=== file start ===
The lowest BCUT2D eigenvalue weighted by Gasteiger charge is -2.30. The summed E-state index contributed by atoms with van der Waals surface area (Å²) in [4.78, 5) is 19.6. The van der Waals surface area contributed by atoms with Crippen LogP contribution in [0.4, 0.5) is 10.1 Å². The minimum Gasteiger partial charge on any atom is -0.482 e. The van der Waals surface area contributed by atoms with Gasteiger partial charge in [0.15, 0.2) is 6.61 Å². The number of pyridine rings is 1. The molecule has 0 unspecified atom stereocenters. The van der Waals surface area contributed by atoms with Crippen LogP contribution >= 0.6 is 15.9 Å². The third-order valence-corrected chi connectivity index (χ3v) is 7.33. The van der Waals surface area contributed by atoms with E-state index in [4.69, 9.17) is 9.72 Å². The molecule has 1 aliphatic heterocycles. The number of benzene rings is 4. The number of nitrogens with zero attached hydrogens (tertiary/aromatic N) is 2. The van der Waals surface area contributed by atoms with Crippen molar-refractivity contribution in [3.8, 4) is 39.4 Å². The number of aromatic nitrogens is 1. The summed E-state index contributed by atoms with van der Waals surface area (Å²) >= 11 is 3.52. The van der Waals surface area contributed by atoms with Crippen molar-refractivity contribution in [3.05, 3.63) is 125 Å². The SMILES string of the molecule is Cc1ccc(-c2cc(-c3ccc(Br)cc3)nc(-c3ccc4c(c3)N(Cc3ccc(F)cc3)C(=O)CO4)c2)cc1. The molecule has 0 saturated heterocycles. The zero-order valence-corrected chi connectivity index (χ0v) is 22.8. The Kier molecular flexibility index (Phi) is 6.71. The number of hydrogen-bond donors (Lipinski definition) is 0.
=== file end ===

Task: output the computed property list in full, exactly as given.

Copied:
The lowest BCUT2D eigenvalue weighted by Gasteiger charge is -2.30. The summed E-state index contributed by atoms with van der Waals surface area (Å²) in [4.78, 5) is 19.6. The van der Waals surface area contributed by atoms with Crippen LogP contribution in [0.4, 0.5) is 10.1 Å². The minimum Gasteiger partial charge on any atom is -0.482 e. The van der Waals surface area contributed by atoms with Gasteiger partial charge in [0.15, 0.2) is 6.61 Å². The number of pyridine rings is 1. The molecule has 0 unspecified atom stereocenters. The van der Waals surface area contributed by atoms with Crippen LogP contribution >= 0.6 is 15.9 Å². The third-order valence-corrected chi connectivity index (χ3v) is 7.33. The van der Waals surface area contributed by atoms with E-state index in [4.69, 9.17) is 9.72 Å². The molecule has 1 aliphatic heterocycles. The number of benzene rings is 4. The number of nitrogens with zero attached hydrogens (tertiary/aromatic N) is 2. The van der Waals surface area contributed by atoms with Crippen molar-refractivity contribution in [3.8, 4) is 39.4 Å². The number of aromatic nitrogens is 1. The summed E-state index contributed by atoms with van der Waals surface area (Å²) >= 11 is 3.52. The van der Waals surface area contributed by atoms with Crippen molar-refractivity contribution in [3.05, 3.63) is 125 Å². The SMILES string of the molecule is Cc1ccc(-c2cc(-c3ccc(Br)cc3)nc(-c3ccc4c(c3)N(Cc3ccc(F)cc3)C(=O)CO4)c2)cc1. The molecule has 0 saturated heterocycles. The zero-order valence-corrected chi connectivity index (χ0v) is 22.8. The Kier molecular flexibility index (Phi) is 6.71. The number of hydrogen-bond donors (Lipinski definition) is 0.